I asked over the last few months, "what is this trying to accomplish?" And I finally got the answer that it is trying to help my eyes relax from all the input they got all day. It is like a reset button. I think that's interesting. 

I have so many more things I want to say about the syntonics / light therapy! But this blog post feels long enough and veered around in a few directions that I didn't intend to go in, so I am going to sign off this post. 

I hope you're doing well, wearing your mask when you have to go out, and drinking water & staying healthy. 

Monday, October 5, 2020

Parking the Car

In previous posts, I have mentioned my dad and my grandfather. My dad passed away at the end of 2014. There was a very nice tribute written about him on YoYoNews.Com. You can see the post here. My grandfather is still around. (This is my dad’s dad.) We visit him as we are able to. He especially loves my sweet puppy, Bella. She is a Cavalier King Charles Spaniel and a friend to everyone. A funny side-note. If we are out walking, “everyone” wants to pet her or meet her. Occasionally or probably rarely, we meet someone who isn’t a dog person and doesnm’t even glance at her. Bella always gets confused by such people. She wonders why they aren’t petting her already? It’s really cute. She is a sweetheart. 


[This is a photo of my sweet dog, Bella. She is a fawn and white colored Cavalier King Charles Spaniel. Her spaniel ears are the fawn color. She is curled up in a sleepy ball, lying on a turquoise blanket.]


Grandpa loves dogs so much. He told me a story about a dog he knew when he was a boy. I will share that in another blog post. I like to write stories, and I wrote down the story that he told me. It’s a good one. Glad I wrote it down as I am already forgetting the name of that dog!

Anyway, so I have been learning a LOT from my vision doctor, Dr. Tod Davis, and his Vision Therapy team. 

One thing I learned recently was that people who Dissociate (this will be more blog posts) often have a lot of similarities with each other. He said that Vision Problems and Dissociation often go together. It’s a thing. He didn’t say whether one causes the other. He just said that they seem to often be connected.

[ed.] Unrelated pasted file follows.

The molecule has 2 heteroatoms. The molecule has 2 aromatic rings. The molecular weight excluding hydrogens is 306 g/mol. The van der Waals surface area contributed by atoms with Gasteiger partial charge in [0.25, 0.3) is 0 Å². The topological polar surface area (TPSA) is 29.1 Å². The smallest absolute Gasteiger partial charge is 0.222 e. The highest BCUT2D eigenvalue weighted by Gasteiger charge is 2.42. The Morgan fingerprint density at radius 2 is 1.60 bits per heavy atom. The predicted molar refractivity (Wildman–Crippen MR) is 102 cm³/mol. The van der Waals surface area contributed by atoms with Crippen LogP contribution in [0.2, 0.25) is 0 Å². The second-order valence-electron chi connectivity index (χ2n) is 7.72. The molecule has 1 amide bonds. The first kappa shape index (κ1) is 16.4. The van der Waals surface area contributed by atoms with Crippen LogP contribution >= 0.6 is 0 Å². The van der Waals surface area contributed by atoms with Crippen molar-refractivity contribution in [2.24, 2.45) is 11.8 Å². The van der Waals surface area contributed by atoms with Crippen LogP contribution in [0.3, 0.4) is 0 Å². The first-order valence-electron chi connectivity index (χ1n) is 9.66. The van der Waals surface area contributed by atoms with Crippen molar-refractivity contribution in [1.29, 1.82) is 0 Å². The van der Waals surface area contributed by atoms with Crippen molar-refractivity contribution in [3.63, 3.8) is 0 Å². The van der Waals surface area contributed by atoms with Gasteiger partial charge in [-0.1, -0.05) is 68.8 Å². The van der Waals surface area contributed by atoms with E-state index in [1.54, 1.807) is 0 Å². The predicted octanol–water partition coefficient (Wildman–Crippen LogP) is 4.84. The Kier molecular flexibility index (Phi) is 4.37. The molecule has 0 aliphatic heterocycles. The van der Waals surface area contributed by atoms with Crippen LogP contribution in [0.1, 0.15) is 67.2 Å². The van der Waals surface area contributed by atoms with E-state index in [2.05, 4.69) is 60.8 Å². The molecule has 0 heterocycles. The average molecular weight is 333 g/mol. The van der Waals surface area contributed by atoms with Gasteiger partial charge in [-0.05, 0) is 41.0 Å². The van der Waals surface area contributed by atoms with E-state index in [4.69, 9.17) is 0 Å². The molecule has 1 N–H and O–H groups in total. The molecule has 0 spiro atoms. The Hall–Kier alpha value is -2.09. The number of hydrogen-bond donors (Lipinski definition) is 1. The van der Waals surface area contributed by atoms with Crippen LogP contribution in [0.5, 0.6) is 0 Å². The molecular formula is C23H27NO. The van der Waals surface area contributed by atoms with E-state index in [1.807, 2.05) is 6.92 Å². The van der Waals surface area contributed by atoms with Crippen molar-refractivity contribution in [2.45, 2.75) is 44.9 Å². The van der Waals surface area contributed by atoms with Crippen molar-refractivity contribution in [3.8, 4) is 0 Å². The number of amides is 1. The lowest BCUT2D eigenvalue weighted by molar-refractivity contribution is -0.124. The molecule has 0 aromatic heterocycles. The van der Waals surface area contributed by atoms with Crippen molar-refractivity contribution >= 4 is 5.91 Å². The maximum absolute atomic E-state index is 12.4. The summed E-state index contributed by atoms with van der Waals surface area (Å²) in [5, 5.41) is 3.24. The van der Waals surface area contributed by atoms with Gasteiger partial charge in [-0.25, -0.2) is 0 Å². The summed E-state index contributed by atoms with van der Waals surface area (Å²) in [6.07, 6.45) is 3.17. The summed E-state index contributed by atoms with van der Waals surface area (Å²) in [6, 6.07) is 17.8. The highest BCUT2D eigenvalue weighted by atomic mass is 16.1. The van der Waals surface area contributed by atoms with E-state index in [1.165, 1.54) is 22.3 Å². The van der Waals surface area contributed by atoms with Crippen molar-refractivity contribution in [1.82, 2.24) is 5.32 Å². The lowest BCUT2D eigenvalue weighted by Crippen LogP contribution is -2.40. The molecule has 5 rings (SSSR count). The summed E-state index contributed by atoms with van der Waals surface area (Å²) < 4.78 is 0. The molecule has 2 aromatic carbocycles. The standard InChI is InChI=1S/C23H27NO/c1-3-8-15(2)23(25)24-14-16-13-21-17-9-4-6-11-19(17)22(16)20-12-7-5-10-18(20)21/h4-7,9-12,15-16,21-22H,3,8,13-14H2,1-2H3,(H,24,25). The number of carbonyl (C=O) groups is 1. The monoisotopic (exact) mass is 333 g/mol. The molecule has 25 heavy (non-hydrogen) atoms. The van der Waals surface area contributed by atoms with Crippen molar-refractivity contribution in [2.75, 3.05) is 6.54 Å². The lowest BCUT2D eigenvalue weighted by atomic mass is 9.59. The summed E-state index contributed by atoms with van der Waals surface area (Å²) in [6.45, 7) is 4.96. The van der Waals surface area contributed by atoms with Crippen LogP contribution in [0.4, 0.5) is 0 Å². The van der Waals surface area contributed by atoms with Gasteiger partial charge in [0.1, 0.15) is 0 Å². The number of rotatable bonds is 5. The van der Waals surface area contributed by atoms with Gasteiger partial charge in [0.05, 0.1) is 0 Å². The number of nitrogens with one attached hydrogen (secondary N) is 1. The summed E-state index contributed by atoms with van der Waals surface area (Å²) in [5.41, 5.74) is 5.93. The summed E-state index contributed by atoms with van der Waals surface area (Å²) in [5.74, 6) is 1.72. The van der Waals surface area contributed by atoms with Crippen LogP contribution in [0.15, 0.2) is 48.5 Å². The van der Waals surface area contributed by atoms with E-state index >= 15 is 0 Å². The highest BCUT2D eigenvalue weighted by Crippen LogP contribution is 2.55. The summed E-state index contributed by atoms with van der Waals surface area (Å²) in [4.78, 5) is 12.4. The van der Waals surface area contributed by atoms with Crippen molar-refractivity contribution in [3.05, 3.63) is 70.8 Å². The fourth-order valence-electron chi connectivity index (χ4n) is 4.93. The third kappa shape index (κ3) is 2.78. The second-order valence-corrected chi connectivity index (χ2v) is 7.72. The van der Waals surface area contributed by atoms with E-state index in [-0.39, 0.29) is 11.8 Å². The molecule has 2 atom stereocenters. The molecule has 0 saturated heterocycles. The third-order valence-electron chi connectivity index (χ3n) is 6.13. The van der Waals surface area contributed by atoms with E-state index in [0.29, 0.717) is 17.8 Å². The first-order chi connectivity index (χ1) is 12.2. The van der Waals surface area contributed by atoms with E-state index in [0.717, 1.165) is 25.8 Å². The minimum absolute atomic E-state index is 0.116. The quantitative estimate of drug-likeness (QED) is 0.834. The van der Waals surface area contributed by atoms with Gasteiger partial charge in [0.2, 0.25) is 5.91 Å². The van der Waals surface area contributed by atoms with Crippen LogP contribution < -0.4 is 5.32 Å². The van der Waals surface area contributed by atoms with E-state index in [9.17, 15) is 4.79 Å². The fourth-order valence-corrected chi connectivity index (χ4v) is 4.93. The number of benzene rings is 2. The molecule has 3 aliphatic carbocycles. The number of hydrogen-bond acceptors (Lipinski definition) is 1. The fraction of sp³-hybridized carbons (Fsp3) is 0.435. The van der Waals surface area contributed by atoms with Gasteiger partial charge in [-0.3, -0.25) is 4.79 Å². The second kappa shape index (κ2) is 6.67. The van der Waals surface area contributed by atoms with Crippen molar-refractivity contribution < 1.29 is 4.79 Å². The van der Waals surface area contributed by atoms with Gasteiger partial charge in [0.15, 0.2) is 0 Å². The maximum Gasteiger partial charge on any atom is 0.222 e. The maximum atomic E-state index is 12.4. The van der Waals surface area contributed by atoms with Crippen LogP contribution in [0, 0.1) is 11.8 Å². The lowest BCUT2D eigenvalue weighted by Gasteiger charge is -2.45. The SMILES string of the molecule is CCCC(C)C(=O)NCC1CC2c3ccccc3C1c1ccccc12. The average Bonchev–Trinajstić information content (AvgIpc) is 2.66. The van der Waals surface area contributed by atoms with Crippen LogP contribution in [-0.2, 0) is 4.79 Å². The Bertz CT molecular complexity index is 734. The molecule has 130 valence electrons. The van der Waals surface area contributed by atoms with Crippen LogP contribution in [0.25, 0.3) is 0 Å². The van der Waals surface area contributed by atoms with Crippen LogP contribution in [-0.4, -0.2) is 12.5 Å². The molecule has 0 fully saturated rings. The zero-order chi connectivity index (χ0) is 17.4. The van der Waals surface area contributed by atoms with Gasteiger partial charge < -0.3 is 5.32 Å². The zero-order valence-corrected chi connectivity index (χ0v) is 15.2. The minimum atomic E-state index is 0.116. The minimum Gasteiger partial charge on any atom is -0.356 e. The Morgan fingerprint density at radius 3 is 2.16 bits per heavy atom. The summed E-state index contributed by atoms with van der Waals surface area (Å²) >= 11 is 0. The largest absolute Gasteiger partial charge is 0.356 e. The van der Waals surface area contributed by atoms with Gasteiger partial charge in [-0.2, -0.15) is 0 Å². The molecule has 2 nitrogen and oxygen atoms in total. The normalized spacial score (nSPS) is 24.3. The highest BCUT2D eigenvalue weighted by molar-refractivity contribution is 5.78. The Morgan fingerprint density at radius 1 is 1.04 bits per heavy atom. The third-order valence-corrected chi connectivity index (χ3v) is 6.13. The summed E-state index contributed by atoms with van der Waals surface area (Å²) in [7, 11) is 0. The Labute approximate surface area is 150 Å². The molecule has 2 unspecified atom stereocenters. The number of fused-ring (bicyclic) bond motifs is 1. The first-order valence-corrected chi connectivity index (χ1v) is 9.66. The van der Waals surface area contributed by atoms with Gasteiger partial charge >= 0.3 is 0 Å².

He gave a lecture that I got to listen to. I am hoping to see if he can lecture a few more ways, and then I can share the links here for you to listen to, too. Anyway, in the one lecture, he told of an older teenage gal and the issues she has, and then he told about me (with my permission / he interviewed me for the lecture). As he shared the teen girl’s issues, he said that she has trouble driving, parking, gaging her speed when driving …. And I thought, “I have all of those issues, too!” 

It made me think of my dad, and then it made me also think of my Grandpa. 

I think Vision Therapy is a relatively new field, so it is possible that my dad and my grandpa also have or had the same problems that I have. (It turns out that my younger son does, too, and that will be future blog posts, too.) 

I remember being a little girl and my dad talking to me about where he parked the car. He always parked the car at the far end of a lot, where there were lots of empty spaces. He said he didn’t want someone to ding his car with their door, and that’s why he chose the farther, emptier spots. 

It turns out that I also do the same thing. I find it easier to park when there are 3 empty spaces together. I can’t tell how far things are away from me, so I just would rather have nothing near me when I am pulling in our out. I have never hit another car when parking, but I am sure I park more slowly than other people when it is a tight space. Because I can’t judge and have to trust that I won’t hit the other car. So far, so good. 

Anyway, this teen gal said that she also parks far away, where there are many spaces. And I immediately jumped to that little Jodi inside me, walking across a whole parking lot to get to the door of the place we had driven to, listening to my dad tell me about not wanting his car door to be dinged. And I thought about how I park far away, under the trees when I can (just like my dad did), at my local Aldi grocery store. I guess I kind of feel like “that’s my spot.” 

The teen has worked with Dr. Davis now for a while and is driving and parking better. She is now able to gage her speed and how to park. I know I was doing better for a while, before the Corona virus hit and I wasn’t allowed to go to Vision Therapy for a few months. I slid downhill; I park 3 feet away from where I mean to park, again. Hopefully I will get better again now that I am back at Vision Therapy doing the work with a trained therapist.

It is super interesting to see similarities between me and other folks.  I don’t feel so alone or “weird.” 


Monday, September 28, 2020

Resting Your Eyes vs. Palming

When I was little, I remember my dad saying, “I’m just resting my eyes.” I am not sure if it was because I was talking too much and he needed a break. (He did, one time, yell at me: “You talk too much!” I went next door to the widow and asked her if I talked too much. She so graciously replied: “I like it.”)

So, Dad would be sitting up, and “rest his eyes.” He would close his eyelids and sit there for a while.